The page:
We’re barely thirty seconds into The Lathums’ headline set at North London’s Kentish Town Forum when the first chants of “UK’s number one” erupt, providing the loudest of reminders about where the Wigan band’s debut album currently sits in the album charts.
Not that anyone here tonight needs reminding, mind. It’s thanks to the fevered following of fans like these that The Lathums have enjoyed a fairytale rise from the minute they formed in Greater Manchester only two years ago.
Lockdown did little to stop their rise either – with gigs and festivals opening up again just in time for their procession of ready-made indie-pop anthems to be rolled out to fun-starved punters in search of good times.
Now, basking in the almighty glow of that number one, it feels like a sense of perfect timing has led them to here, their biggest headline show at the very moment their star is at its brightest.
Still, you sense that the band are still trying to make sense of it all. They look sheepish upon arrival, struggling to take in the unbridled passion of those terrace-style chants that remind them of where exactly they’re sitting in the charts.
But once they kick in, the atmosphere for standout album tracks like ‘Fight On’ and ‘The Great Escape’ proves electric – with the crowd transforming them into anthems that belong to all rather than just the band.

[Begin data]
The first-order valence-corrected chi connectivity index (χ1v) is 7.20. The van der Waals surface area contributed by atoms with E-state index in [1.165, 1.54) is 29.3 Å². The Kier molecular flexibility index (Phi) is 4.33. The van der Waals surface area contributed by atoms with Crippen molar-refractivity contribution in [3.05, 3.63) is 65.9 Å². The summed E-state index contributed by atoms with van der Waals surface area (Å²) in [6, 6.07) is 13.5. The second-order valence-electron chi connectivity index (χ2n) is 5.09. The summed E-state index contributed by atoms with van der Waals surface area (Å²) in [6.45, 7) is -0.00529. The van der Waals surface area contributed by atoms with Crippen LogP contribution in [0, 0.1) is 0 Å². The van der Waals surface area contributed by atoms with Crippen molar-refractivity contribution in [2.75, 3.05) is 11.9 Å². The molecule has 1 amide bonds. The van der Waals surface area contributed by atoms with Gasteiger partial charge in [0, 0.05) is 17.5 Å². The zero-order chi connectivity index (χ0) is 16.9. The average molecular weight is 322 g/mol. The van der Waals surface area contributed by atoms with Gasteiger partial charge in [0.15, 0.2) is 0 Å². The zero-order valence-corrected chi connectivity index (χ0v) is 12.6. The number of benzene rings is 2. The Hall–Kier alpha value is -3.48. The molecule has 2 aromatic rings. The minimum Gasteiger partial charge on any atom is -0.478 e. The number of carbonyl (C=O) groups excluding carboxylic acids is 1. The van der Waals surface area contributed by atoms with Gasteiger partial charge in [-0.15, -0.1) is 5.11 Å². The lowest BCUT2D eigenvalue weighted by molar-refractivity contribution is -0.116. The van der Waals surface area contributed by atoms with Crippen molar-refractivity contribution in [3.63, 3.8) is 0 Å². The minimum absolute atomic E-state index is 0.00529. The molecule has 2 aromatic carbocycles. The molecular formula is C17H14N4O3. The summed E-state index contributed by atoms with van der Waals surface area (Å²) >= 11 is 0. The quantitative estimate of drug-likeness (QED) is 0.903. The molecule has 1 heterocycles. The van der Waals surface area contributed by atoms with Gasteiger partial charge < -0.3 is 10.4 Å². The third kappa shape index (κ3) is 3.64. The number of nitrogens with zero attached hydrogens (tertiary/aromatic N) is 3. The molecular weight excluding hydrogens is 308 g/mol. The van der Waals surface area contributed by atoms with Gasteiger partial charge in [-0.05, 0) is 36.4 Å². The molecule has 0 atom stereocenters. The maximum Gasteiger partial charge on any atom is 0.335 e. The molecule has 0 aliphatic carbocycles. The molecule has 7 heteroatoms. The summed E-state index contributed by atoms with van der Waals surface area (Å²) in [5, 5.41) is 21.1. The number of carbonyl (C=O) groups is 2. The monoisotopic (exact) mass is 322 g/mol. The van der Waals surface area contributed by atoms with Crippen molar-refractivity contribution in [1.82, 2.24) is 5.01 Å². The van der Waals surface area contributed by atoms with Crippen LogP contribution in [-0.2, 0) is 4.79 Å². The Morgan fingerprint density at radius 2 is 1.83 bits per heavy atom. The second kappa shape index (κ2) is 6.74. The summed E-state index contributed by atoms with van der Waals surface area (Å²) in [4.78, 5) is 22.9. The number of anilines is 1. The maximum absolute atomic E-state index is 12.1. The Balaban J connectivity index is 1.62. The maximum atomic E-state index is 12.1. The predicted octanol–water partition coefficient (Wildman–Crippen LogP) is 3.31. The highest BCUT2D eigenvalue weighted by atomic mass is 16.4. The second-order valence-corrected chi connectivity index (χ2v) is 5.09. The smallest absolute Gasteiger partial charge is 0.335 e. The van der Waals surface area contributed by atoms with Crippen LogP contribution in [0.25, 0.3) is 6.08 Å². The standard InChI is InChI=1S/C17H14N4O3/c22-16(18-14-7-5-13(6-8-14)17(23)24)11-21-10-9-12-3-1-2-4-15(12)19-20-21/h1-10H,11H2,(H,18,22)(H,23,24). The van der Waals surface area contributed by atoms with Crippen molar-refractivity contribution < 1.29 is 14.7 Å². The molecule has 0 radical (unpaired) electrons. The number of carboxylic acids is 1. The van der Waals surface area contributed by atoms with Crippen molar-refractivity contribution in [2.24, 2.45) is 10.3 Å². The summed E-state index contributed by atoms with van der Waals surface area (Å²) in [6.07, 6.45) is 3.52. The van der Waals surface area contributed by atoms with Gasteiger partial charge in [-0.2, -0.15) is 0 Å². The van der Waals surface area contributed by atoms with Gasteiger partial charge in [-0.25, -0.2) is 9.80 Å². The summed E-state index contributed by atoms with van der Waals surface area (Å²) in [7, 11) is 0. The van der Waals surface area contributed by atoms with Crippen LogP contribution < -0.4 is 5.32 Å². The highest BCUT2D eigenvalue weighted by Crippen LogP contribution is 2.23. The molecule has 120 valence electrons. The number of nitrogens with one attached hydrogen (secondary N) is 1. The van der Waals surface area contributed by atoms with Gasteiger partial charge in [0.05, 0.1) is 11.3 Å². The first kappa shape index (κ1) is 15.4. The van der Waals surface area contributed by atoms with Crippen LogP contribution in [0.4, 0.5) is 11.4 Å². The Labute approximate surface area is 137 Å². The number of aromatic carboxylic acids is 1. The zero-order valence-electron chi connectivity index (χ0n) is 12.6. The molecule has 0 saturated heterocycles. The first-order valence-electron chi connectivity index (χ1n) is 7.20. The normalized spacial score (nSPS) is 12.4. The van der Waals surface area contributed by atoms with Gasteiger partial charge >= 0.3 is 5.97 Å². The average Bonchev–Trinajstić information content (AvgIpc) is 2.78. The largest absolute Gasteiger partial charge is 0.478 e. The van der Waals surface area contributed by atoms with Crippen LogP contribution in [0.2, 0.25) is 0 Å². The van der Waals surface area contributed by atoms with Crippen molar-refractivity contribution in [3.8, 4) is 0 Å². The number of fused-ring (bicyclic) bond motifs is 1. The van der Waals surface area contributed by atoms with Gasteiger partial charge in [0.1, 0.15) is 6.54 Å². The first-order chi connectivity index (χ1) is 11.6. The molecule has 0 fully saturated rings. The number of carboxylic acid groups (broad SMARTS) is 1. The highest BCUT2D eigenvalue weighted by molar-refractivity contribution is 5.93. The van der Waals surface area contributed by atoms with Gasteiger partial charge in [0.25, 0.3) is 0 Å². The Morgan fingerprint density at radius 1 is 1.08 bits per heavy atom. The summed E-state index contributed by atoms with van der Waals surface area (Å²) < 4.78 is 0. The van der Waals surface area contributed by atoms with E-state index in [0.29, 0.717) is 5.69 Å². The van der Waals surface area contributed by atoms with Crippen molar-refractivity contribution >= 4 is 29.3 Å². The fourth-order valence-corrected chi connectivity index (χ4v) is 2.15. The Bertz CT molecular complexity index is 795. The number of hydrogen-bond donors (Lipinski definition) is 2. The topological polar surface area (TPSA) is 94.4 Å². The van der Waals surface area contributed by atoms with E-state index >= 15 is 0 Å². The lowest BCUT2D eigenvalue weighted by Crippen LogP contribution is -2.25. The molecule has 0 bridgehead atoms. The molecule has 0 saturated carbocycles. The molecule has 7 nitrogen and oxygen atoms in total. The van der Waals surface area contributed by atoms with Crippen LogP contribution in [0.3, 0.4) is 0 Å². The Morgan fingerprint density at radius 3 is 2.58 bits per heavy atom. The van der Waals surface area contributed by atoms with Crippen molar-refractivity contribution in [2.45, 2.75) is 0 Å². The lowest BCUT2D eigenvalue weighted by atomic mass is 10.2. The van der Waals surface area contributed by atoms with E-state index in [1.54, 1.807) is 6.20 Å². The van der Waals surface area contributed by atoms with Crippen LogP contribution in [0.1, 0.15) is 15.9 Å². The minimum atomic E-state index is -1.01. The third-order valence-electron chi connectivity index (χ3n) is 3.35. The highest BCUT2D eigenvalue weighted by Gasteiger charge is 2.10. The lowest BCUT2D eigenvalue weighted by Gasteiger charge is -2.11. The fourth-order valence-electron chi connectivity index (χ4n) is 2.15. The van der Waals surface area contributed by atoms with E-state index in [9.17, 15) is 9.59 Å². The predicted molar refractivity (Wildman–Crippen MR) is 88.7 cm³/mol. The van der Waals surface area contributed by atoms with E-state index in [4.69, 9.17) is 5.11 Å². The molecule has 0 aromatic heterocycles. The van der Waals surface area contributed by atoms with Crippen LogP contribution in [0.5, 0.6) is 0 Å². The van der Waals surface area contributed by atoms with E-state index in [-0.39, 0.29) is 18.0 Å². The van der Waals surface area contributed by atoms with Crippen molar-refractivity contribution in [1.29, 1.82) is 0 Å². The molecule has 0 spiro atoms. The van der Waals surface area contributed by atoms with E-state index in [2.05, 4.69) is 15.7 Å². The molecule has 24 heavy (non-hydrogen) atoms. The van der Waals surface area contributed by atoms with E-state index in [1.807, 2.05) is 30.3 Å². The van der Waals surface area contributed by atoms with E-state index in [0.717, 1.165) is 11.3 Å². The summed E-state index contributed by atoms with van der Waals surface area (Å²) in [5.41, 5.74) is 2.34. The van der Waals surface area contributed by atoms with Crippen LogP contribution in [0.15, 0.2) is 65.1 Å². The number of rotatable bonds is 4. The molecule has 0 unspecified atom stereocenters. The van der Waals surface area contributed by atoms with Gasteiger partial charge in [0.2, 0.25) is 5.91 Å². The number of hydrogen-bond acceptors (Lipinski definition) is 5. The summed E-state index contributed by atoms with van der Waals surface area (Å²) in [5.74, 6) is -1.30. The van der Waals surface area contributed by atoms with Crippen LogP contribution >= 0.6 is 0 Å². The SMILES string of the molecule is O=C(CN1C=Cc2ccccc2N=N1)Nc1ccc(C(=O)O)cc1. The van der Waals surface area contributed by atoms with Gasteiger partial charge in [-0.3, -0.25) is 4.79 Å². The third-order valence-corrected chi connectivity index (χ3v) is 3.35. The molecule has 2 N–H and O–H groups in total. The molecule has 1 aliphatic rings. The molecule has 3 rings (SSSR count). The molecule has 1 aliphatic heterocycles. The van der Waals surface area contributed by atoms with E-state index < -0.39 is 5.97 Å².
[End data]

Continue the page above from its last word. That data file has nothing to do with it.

Indeed, an incendiary rendition of the emotional ‘All My Life’ sees frontman Alex Moore imploring the crowd to “take it, it’s yours” – leaving the crowd to finish off one of the night’s most stunning moments.
“That’s the closest I’ve come to crying for two years” Moore grins afterwards, safe in the knowledge that the crowd are lapping up his every word.
While The Lathums might not be re-inventing the wheel with their jangly indie pop, they’ve instead taken that wheel and given it a much needed spray of WD-40 – ready to be handed to a crowd who are desperate for a night of solid indie anthems performed without snark or sneer.
And make no mistake, this is a band that have plenty of those up their sleeves, allowing the night to becoming the sort of show that forges a sense of community among friends who are desperate to dance, pints firmly aloft, after being robbed of that opportunity over the last eighteen months.
And as things draw to a close, a promised “rock and roll ending” provides the perfect ending, with guitarist Scott Concepcion offering up an unashamedly Queen-esque guitar solo on the sprawling ‘Redemption of Sonic Beauty’ as gold glitter rains down.
It’s yet to be established where The Lathums go from here, but for now that doesn’t matter. For tonight, you just sense they’re only too happy to bask in that victory lap and share it with the fans who got them there in the first place. Long may it continue.